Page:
Instructor: Maya Adam
Department/School: Program in Human Biology / School of Medicine
Course: Introduction to Child Nutrition (HUMBIO 81Q)
Audience: 14 Stanford Students
Teaching and Learning Approach: Flipped Classroom
Goals: Maya Adam wanted to explore a flipped classroom approach. She was interested in increasing student engagement by using stories and case studies to make material relevant to students on a personal level. Maya also wanted to experiment with using role-play and other interactive activities to bring the course together in a meaningful way for students.
Approach: The Introduction to Child Nutrition class was offered as an Introductory Seminar to Sophomore students in Winter Quarter 2013. Students spent 90 minutes each week learning about nutrition science in a “flipped classroom” setting and a 90 minutes each week actually practicing how to cook healthy, balanced meals in Stanford’s Arrillaga Family Dining Commons. Adam created online modules that introduced students to complex physiological concepts and basic cooking skills outside of class and then used face-to-face class time to engage students in a variety of interactive activities and real-life applications of topics:
Case Studies: Scenarios were presented as stories and discussed
Role Play: Students watched video of children with various symptoms (Maya Adam acted in the role of a parent of a child with Celiac Disease.)
Experiential Activities: Cooking, experimenting with different foods/tastings
Online or Out-of-class Activities: Pre-recorded video modules prepared students for both the nutrition science sessions and the hands-on cooking sessions. Students could watch the video at their own pace as many times as needed to get ready for the face-to-face session.
Lessons Learned: As a result of the flip, students came into lecture more empowered to participate because they were prepared and had the background knowledge to contribute at a higher level in class. Pre-recorded content gave Adam the flexibility to tailor material to the class so that it was ideally suited to the level of knowledge that students were expected to master. Students reported that “the use of online mini lectures [was] amazing. It is infinitely more engaging than reading from a textbook.” Another student commented: “loved the video lectures, which were great supplementary material. Cooking videos were also superb. I loved the use of multimedia in this class, as it definitely engaged us 21st century kids.”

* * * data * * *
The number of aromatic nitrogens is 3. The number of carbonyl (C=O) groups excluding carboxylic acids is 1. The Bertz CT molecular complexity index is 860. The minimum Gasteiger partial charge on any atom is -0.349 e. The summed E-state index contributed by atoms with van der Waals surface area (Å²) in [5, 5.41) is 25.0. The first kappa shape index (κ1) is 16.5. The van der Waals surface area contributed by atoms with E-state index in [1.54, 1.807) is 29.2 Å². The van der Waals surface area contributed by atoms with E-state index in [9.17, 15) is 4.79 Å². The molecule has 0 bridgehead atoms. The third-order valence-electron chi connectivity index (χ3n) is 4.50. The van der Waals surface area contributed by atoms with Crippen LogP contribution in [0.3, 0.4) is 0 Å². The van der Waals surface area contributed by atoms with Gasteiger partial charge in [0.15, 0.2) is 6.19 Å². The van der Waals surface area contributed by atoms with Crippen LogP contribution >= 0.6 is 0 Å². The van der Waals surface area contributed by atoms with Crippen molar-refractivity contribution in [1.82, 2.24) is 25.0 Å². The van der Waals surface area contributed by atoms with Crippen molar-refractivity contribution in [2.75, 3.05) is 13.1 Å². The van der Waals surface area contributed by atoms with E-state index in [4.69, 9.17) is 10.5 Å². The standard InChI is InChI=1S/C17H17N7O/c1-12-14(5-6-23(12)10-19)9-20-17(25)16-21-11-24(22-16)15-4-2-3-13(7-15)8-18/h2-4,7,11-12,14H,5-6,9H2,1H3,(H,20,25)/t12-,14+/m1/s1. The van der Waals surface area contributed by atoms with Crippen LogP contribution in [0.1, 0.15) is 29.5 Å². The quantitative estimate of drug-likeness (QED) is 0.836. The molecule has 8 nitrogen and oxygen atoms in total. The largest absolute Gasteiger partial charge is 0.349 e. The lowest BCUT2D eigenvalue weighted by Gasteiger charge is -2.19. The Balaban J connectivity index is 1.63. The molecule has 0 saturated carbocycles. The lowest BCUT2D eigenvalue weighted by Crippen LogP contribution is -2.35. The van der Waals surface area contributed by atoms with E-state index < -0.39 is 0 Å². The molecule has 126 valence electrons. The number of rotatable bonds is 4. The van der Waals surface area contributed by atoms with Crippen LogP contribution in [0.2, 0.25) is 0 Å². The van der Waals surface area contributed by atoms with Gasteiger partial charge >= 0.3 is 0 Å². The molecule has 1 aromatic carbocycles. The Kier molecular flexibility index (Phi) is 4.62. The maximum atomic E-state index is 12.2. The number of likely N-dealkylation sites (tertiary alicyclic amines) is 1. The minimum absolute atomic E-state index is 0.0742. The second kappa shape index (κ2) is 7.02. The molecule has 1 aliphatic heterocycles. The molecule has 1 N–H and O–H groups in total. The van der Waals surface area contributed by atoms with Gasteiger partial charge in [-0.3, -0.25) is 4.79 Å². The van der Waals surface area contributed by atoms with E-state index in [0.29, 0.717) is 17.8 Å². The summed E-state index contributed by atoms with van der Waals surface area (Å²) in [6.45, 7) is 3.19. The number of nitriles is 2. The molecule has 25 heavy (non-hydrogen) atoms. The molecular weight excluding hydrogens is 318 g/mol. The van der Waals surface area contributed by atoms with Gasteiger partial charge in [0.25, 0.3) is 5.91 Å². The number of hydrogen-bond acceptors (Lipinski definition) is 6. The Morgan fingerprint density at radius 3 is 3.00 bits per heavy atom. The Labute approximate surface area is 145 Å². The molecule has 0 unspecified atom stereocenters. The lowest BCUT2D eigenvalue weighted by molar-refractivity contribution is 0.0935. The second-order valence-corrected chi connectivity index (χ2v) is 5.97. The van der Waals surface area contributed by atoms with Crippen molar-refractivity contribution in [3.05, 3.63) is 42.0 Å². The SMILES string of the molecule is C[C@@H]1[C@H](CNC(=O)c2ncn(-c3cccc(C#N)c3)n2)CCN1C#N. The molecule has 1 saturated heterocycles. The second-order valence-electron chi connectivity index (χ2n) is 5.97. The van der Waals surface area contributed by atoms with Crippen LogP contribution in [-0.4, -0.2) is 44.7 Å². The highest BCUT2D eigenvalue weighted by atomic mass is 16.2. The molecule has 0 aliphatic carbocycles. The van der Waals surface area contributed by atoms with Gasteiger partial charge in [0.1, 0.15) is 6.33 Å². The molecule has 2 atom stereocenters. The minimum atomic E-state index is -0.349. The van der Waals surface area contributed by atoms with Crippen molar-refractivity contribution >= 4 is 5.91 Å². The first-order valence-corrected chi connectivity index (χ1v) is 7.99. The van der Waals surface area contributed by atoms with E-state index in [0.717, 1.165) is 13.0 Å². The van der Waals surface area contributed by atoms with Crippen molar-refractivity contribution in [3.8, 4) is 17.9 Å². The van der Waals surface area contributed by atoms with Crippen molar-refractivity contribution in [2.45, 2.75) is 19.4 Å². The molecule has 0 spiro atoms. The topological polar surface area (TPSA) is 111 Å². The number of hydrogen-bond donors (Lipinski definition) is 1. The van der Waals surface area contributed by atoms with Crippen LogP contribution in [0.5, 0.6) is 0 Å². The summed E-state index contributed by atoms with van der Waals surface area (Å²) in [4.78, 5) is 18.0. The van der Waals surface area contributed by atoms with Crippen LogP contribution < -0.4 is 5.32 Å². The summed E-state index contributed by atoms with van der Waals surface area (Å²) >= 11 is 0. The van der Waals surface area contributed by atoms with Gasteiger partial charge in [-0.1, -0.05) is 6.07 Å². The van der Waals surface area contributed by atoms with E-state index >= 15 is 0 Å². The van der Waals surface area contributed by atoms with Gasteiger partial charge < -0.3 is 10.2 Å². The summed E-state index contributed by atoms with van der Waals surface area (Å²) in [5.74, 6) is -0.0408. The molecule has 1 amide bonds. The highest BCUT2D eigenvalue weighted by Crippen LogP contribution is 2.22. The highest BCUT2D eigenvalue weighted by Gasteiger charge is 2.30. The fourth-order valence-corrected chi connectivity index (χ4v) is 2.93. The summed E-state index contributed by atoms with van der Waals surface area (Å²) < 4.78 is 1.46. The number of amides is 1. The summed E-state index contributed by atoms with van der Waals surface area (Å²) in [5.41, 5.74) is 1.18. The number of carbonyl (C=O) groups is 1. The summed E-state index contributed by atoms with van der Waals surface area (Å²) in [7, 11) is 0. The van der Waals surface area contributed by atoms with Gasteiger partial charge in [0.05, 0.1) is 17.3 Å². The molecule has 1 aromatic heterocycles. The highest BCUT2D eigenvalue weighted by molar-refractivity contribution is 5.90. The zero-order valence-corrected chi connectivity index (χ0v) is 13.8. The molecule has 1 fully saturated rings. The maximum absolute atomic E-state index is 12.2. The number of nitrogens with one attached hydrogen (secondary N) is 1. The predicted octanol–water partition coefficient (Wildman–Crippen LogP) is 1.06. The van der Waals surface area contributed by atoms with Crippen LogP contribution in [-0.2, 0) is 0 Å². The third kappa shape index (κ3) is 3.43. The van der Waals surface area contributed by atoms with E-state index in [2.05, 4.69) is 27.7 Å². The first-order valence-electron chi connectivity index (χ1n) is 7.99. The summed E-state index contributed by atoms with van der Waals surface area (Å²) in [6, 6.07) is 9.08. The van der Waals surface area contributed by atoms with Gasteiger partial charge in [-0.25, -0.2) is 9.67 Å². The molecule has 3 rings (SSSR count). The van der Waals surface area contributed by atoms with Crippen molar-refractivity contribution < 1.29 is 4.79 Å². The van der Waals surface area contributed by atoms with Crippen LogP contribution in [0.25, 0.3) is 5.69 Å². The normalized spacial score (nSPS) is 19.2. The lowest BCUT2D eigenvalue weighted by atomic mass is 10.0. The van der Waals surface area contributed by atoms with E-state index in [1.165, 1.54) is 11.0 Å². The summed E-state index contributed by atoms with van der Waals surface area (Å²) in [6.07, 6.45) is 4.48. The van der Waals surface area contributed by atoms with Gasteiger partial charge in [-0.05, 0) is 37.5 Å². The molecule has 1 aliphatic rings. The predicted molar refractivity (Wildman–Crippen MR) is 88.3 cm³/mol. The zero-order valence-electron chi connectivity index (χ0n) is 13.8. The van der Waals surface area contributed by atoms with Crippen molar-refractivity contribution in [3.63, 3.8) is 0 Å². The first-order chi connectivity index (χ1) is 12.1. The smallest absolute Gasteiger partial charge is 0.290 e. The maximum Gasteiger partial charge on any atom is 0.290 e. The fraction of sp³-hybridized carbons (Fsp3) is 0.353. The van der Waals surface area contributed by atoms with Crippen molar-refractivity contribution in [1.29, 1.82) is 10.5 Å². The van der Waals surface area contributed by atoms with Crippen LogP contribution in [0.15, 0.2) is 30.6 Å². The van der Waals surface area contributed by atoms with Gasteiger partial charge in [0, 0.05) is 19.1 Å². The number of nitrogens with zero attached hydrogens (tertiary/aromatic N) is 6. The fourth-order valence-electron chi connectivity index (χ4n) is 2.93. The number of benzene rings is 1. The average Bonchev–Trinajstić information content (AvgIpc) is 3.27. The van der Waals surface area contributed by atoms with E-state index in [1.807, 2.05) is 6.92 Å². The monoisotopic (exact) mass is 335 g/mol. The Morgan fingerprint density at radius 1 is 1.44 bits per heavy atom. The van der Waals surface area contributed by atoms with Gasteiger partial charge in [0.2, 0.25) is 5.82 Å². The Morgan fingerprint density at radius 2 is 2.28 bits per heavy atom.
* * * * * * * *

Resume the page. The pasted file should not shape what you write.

Plans for Next Iteration of Course: Adam will record videos to include all of the 18-20 topics covered in the 10-week course. (There were videos for half the topics in her first run of the course.) She will also record video "inkings" to accompany each of the existing videos to help clarify basic nutrition science concepts presented in the course. She’d like to continue exploring new ways to use face-to-face time with her students.
Here's a trailer for a related course Maya created: Stanford Child Nutrition and Cooking.
Maya Adam, MD teaches on child health and nutrition in the Human Biology Program at Stanford University. In the Spring of 2013, she launched her first massive open online course, Stanford Child Nutrition and Cooking.
Harnessing the power of online education in the fight against childhood obesity - Maya Adam’s post on Stanford Online’s Signal Blog August 29, 2013
Short Documentary about Introduction to Child Nutrition (Video) June 25, 2013
Faculty Experimentation with Blended and Online Learning (Video) March 27, 2013
Faculty Forum on Online and Blended Learning (Video) January 23, 2013